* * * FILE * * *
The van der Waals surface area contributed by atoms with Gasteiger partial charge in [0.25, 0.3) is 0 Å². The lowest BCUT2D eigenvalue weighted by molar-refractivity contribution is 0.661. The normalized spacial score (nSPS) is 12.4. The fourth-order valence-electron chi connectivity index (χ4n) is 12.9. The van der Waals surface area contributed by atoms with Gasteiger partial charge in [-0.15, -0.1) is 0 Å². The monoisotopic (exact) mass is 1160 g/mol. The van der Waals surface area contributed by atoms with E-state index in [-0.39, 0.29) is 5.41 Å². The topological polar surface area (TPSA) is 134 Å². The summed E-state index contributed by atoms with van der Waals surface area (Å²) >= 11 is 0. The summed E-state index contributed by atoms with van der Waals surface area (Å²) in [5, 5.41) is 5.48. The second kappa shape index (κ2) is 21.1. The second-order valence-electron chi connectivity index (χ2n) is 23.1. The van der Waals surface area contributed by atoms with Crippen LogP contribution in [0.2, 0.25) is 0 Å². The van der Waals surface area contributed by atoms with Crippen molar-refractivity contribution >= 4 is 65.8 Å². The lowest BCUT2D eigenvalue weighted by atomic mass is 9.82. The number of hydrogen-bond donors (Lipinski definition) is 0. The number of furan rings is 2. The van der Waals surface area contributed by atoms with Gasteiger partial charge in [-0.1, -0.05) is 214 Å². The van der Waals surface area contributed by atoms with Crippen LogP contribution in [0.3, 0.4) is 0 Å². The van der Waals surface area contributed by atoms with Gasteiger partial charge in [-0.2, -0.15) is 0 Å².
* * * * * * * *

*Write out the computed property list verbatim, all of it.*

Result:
The van der Waals surface area contributed by atoms with Gasteiger partial charge in [0.25, 0.3) is 0 Å². The lowest BCUT2D eigenvalue weighted by molar-refractivity contribution is 0.661. The normalized spacial score (nSPS) is 12.4. The fourth-order valence-electron chi connectivity index (χ4n) is 12.9. The van der Waals surface area contributed by atoms with Gasteiger partial charge in [-0.15, -0.1) is 0 Å². The monoisotopic (exact) mass is 1160 g/mol. The van der Waals surface area contributed by atoms with E-state index in [-0.39, 0.29) is 5.41 Å². The topological polar surface area (TPSA) is 134 Å². The summed E-state index contributed by atoms with van der Waals surface area (Å²) >= 11 is 0. The summed E-state index contributed by atoms with van der Waals surface area (Å²) in [5, 5.41) is 5.48. The second kappa shape index (κ2) is 21.1. The second-order valence-electron chi connectivity index (χ2n) is 23.1. The van der Waals surface area contributed by atoms with Crippen LogP contribution in [0.2, 0.25) is 0 Å². The van der Waals surface area contributed by atoms with Crippen molar-refractivity contribution >= 4 is 65.8 Å². The lowest BCUT2D eigenvalue weighted by atomic mass is 9.82. The number of hydrogen-bond donors (Lipinski definition) is 0. The number of furan rings is 2. The van der Waals surface area contributed by atoms with Gasteiger partial charge in [-0.1, -0.05) is 214 Å². The van der Waals surface area contributed by atoms with Crippen LogP contribution in [0.3, 0.4) is 0 Å². The van der Waals surface area contributed by atoms with Gasteiger partial charge in [-0.2, -0.15) is 0 Å².